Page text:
What is so special about the wait is that God used this time to work on my heart. I have come to love and respect these last two adversaries. Both of them have been routing for me, shouting my praises on the rooftop, and on their way out, offering to take me with them to their greener pastures. Can you believe that? I can, because the Bible says that when God approves of your life, even your enemies end up shaking your hand - Proverbs 16:7 MSG.

Who makes enemies pack up and leave when they are on a winning streak? Who turns fierce foes into ambassadors? Things that only God can do. Isn't it amazing? It blows my mind away. God rewrites our stories. He makes all things, even our pain and difficulties work together for our good. Whatever your struggles this season, hang in there and do your best to repay evil with good. Trust God and maintain a good attitude. You will be amazed to see what God is doing behind the scenes.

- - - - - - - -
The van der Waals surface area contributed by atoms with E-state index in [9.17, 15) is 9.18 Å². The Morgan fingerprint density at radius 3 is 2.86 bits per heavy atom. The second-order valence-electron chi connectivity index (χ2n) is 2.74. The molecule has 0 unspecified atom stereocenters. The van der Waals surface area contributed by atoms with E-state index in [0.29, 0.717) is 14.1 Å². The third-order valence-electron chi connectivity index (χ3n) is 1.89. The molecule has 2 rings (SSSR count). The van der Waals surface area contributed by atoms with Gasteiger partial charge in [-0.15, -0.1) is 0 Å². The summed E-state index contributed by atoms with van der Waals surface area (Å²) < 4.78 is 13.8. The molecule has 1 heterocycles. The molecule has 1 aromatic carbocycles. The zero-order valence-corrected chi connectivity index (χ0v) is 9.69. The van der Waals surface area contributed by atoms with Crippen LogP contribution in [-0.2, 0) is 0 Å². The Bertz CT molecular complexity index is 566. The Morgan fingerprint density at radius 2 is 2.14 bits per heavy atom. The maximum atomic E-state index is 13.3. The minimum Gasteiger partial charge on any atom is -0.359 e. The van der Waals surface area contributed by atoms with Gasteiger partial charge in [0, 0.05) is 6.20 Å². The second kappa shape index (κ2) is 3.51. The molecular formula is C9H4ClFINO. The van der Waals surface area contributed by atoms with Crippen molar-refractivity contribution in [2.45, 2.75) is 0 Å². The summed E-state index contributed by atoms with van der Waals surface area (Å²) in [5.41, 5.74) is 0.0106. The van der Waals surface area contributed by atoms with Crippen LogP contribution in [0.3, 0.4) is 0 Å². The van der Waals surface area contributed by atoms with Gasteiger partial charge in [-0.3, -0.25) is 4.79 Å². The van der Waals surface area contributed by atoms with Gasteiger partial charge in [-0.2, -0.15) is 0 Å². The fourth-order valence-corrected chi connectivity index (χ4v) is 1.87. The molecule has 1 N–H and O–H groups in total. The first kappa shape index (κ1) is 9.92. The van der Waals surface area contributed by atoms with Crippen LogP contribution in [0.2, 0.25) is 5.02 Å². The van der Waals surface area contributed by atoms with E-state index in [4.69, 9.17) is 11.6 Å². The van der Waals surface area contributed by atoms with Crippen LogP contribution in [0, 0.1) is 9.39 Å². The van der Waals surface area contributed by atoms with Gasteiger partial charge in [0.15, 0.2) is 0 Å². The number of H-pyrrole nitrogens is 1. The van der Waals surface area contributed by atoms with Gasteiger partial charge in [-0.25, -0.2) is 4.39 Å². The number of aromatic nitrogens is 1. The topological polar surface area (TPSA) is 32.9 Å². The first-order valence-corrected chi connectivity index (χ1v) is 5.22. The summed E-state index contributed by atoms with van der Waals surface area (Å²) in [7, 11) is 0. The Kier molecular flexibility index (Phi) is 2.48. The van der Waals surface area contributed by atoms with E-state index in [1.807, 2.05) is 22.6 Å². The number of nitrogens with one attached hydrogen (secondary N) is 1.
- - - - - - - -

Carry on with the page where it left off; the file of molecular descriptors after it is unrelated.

For His Glory,

Lillian Chebosi



Volume 10, Issue 33: I Can't Come Down

Ever since I studied one of Rachel Scott's YouVersion Bible plans a few weeks ago, I can't wait to get some time in my hands to study the rest of her plans and digest her message. Rachel is the founder of "I Can't Come Down" movement.

I am doing something great and I can't come down. That's what I got from Rachel. This is taken from the story of Nehemiah when he had to overcome distractions to complete the work of rebuilding the wall of Jerusalem. His enemies Sanballat and Geshem sent him messages to go meet with them. Knowing their ill intentions, he responded, "I am doing a great work; I can't come down. Why should the work come to a standstill just so I can come down to see you?"